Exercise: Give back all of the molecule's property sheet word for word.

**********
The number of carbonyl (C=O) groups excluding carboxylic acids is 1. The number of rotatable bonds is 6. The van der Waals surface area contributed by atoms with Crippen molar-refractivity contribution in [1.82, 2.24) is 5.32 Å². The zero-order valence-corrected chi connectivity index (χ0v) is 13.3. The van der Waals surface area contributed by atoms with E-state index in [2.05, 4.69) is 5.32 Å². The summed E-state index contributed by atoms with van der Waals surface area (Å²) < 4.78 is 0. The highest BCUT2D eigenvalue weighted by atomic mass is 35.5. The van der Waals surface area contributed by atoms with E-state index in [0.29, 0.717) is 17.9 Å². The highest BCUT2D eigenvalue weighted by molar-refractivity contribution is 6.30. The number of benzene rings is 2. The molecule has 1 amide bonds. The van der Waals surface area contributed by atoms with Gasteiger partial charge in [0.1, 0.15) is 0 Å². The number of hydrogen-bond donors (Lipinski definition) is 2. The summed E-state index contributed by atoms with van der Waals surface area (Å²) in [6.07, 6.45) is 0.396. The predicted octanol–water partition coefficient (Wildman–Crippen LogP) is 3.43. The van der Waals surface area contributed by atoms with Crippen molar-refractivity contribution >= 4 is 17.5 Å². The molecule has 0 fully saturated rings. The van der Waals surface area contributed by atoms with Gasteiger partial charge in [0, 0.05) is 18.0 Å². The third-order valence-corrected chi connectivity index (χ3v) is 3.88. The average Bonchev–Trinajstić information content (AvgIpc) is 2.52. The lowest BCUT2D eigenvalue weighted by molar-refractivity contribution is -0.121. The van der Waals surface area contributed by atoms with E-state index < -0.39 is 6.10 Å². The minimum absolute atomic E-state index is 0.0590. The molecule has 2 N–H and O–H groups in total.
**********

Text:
The number of carbonyl (C=O) groups excluding carboxylic acids is 1. The number of rotatable bonds is 6. The van der Waals surface area contributed by atoms with Crippen molar-refractivity contribution in [1.82, 2.24) is 5.32 Å². The zero-order valence-corrected chi connectivity index (χ0v) is 13.3. The van der Waals surface area contributed by atoms with E-state index in [2.05, 4.69) is 5.32 Å². The summed E-state index contributed by atoms with van der Waals surface area (Å²) < 4.78 is 0. The highest BCUT2D eigenvalue weighted by atomic mass is 35.5. The van der Waals surface area contributed by atoms with E-state index in [0.29, 0.717) is 17.9 Å². The highest BCUT2D eigenvalue weighted by molar-refractivity contribution is 6.30. The number of benzene rings is 2. The molecule has 1 amide bonds. The van der Waals surface area contributed by atoms with Gasteiger partial charge in [0.1, 0.15) is 0 Å². The number of hydrogen-bond donors (Lipinski definition) is 2. The summed E-state index contributed by atoms with van der Waals surface area (Å²) in [6.07, 6.45) is 0.396. The predicted octanol–water partition coefficient (Wildman–Crippen LogP) is 3.43. The van der Waals surface area contributed by atoms with Crippen molar-refractivity contribution >= 4 is 17.5 Å². The molecule has 0 fully saturated rings. The van der Waals surface area contributed by atoms with Gasteiger partial charge in [0, 0.05) is 18.0 Å². The third-order valence-corrected chi connectivity index (χ3v) is 3.88. The average Bonchev–Trinajstić information content (AvgIpc) is 2.52. The lowest BCUT2D eigenvalue weighted by molar-refractivity contribution is -0.121. The van der Waals surface area contributed by atoms with E-state index < -0.39 is 6.10 Å². The minimum absolute atomic E-state index is 0.0590. The molecule has 2 N–H and O–H groups in total.